Throughout the Test

Your healthcare provider may review your imaging tests and will feel your neck to locate your thyroid gland, as well as your thyroid mass if it is palpable (can be felt by touching your neck). If you have a mass that can't be easily palpated, your practitioner may use ultrasound during your procedure to help locate the mass.

Steps of your procedure:

  • Your neck will be cleaned and sterilized.
  • You may have an injection with a local anesthetic.
  • You may be asked to turn your neck while you remain in a seated position or asked to lie down so that your healthcare provider can have the best access to your thyroid mass to obtain the sample.
  • You may feel a slight pinch when your healthcare provider inserts the needle, and you should expect this sensation to last for less than a minute.

Once the needle is removed, you may need a small bandage over the puncture site on your neck.


Your healthcare provider or nurse will check on you and may want to observe you after your procedure to monitor for any side effects. If you have no side effects, you will be discharged and you can resume routine activities, including eating and drinking.

After the Test

In the first few days after your thyroid FNA, you might experience slight pain, swelling, or bruising near the injection site, and possibly slight discomfort when you swallow. You should avoid vigorous physical activity and sports for approximately 24 hours after your thyroid FNA, primarily to avoid any injury to your thyroid gland as it is healing.

Managing Side Effects

Your healthcare provider may recommend using ice or taking Tylenol (acetaminophen) to minimize your discomfort. You should not use non-steroidal antiinflammatories (NSAIDs) like Motrin or aspirin, because they can increase the risk of bleeding.

If you experience severe pain, swelling, a growing lump, a fever, or symptoms of hyperthyroidism or hypothyroidism, you should call your healthcare provider.

Interpreting Results

Your tissue sample will be interpreted by a pathologist, who will look at it under a microscope. The results may be available during your procedure, immediately afterward, or a couple of weeks later. This depends on factors such as whether the sample will be evaluated by an on-site lab or whether it needs to be sent to another facility, which can take longer.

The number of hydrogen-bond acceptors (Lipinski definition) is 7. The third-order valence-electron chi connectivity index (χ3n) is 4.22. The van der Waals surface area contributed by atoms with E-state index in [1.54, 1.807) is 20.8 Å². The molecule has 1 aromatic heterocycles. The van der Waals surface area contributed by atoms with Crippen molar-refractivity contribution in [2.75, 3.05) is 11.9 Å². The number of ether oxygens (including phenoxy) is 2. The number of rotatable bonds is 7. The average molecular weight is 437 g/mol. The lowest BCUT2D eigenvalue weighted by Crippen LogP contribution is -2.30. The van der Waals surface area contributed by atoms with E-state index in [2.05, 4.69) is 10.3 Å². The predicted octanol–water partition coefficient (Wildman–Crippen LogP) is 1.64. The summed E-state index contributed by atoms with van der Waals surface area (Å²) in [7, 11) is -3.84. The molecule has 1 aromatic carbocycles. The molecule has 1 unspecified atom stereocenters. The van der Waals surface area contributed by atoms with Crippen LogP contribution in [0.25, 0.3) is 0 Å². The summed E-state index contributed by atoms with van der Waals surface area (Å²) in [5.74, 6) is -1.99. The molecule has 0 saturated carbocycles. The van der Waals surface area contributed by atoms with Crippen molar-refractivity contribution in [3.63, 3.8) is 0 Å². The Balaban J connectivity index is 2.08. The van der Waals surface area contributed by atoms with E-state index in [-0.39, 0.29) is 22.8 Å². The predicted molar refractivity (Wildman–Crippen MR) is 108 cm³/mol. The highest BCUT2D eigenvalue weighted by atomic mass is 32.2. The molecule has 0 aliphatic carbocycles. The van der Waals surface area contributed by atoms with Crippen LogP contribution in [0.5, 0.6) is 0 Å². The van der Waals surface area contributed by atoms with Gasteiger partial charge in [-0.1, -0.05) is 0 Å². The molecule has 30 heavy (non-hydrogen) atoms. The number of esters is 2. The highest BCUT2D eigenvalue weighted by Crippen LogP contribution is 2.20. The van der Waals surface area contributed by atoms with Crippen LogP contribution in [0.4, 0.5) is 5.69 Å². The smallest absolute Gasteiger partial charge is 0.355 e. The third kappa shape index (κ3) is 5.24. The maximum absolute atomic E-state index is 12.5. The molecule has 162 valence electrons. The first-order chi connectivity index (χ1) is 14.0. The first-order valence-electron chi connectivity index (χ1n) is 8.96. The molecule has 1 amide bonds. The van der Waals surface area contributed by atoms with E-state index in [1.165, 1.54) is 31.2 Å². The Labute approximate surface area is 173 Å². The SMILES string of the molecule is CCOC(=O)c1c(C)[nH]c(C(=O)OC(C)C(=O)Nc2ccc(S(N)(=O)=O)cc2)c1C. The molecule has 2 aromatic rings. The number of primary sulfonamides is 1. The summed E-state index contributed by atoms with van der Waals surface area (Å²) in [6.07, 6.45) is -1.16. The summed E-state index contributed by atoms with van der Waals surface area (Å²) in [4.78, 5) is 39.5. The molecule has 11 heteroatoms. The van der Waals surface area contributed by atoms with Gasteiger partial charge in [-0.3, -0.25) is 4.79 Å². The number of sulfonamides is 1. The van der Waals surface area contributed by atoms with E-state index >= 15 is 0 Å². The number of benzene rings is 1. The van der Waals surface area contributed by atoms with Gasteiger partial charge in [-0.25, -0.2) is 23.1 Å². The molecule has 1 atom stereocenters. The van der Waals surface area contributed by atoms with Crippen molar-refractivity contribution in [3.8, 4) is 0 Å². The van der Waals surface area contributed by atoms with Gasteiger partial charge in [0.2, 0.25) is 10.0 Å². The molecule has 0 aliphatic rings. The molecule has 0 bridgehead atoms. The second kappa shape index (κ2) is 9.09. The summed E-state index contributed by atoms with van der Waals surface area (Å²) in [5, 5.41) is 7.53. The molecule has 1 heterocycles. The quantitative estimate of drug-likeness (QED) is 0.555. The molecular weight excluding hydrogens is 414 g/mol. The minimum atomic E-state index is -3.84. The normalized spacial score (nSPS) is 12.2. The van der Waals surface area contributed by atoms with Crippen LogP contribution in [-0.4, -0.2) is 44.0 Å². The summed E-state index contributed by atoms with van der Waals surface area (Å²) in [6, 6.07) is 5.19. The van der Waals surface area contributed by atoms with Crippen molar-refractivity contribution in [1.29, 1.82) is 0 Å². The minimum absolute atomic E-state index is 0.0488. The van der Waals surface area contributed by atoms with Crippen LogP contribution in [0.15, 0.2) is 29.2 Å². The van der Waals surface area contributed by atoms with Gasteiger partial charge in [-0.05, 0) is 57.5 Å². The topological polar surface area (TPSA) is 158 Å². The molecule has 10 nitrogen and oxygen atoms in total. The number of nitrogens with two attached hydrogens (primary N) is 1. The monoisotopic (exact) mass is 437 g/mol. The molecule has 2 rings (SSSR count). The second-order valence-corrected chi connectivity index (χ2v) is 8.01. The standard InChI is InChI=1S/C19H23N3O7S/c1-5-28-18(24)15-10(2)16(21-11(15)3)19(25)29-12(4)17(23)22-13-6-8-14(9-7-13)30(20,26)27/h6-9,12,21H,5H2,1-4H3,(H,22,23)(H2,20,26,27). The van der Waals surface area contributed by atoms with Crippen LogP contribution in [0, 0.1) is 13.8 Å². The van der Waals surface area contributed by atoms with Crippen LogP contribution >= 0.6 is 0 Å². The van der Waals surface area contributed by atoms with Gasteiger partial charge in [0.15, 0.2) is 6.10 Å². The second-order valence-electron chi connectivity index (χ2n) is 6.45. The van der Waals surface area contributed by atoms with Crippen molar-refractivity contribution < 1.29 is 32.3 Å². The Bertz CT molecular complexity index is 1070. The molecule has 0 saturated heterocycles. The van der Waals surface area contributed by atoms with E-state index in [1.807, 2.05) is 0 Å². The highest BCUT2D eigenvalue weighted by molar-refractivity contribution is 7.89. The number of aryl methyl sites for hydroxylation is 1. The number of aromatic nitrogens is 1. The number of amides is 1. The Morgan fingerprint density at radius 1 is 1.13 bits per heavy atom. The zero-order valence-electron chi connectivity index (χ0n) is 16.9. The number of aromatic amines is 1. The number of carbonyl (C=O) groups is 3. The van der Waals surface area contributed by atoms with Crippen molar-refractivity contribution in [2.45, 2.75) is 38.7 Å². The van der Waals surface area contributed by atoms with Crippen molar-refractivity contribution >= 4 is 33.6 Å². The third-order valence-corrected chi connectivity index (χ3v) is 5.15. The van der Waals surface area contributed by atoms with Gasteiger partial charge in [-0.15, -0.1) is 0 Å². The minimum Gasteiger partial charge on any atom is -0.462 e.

There are several features that the pathologist will consider when examining your biopsy sample, including the presence of inflammatory cells, evidence of an infection, or thyroid cancer cells.

It is possible for the cells to be completely normal, suggesting a benign (noncancerous) lesion.

If you are diagnosed with thyroid cancer, the biopsy sample can help your healthcare provider determine which type of thyroid cancer you have:

These differ from each other in their microscopic appearance. For example, anaplastic thyroid cancer, one of the most aggressive thyroid tumor types, is characterized by poorly differentiated cells, which means that they do not appear like mature thyroid gland cells.

In some instances, a mass in the thyroid gland may be caused by metastasis (spread) of another tumor type.


If you have evidence of cancer, based on the results of your thyroid FNA, you will likely need to have surgery, radiation, and/or chemotherapy.

If your FNA does not show signs of cancer, your healthcare providers will likely treat your thyroid condition with medication. However, they may continue to search for evidence of cancer if there is still a high suspicion that you could have thyroid cancer despite the negative FNA results. The next steps may include a more extensive biopsy or further diagnostic imaging tests.

A Word From Verywell

A biopsy is often considered the most definitive way to analyze thyroid tissue. If you are scheduled to have a thyroid FNA, you should know that this is a minimally invasive procedure with limited side effects. Be aware, however, that because it provides only a tiny sample of cells, the results of a thyroid FNA must be considered along with the results of all your other tests, including your thyroid hormone blood tests and diagnostic imaging examinations.

4 Sources
Verywell Health uses only high-quality sources, including peer-reviewed studies, to support the facts within our articles. Read our editorial process to learn more about how we fact-check and keep our content accurate, reliable, and trustworthy.
  1. Vanderlaan PA. Fine-needle aspiration and core needle biopsy: An update on 2 common minimally invasive tissue sampling modalities. Cancer Cytopathol. 2016;124(12):862-870. doi:10.1002/cncy.21742

  2. Limaiem F, Rehman A, Mazzoni T. Cancer, Papillary Thyroid Carcinoma (PTC). In: StatPearls [Internet]. 2019 Jan-. 

  3. Podda M, Saba A, Porru F, Reccia I, Pisanu A. Follicular thyroid carcinoma: differences in clinical relevance between minimally invasive and widely invasive tumorsWorld J Surg Oncol. 2015;13:193. doi:10.1186/s12957-015-0612-8

  4. Pacini F, Castagna MG, Cipri C, Schlumberger M. Medullary thyroid carcinoma. Clin Oncol (R Coll Radiol). 2010;22(6):475-85. doi:10.1016/j.clon.2010.05.002

Additional Reading

By Mary Shomon
Mary Shomon is a writer and hormonal health and thyroid advocate. She is the author of "The Thyroid Diet Revolution."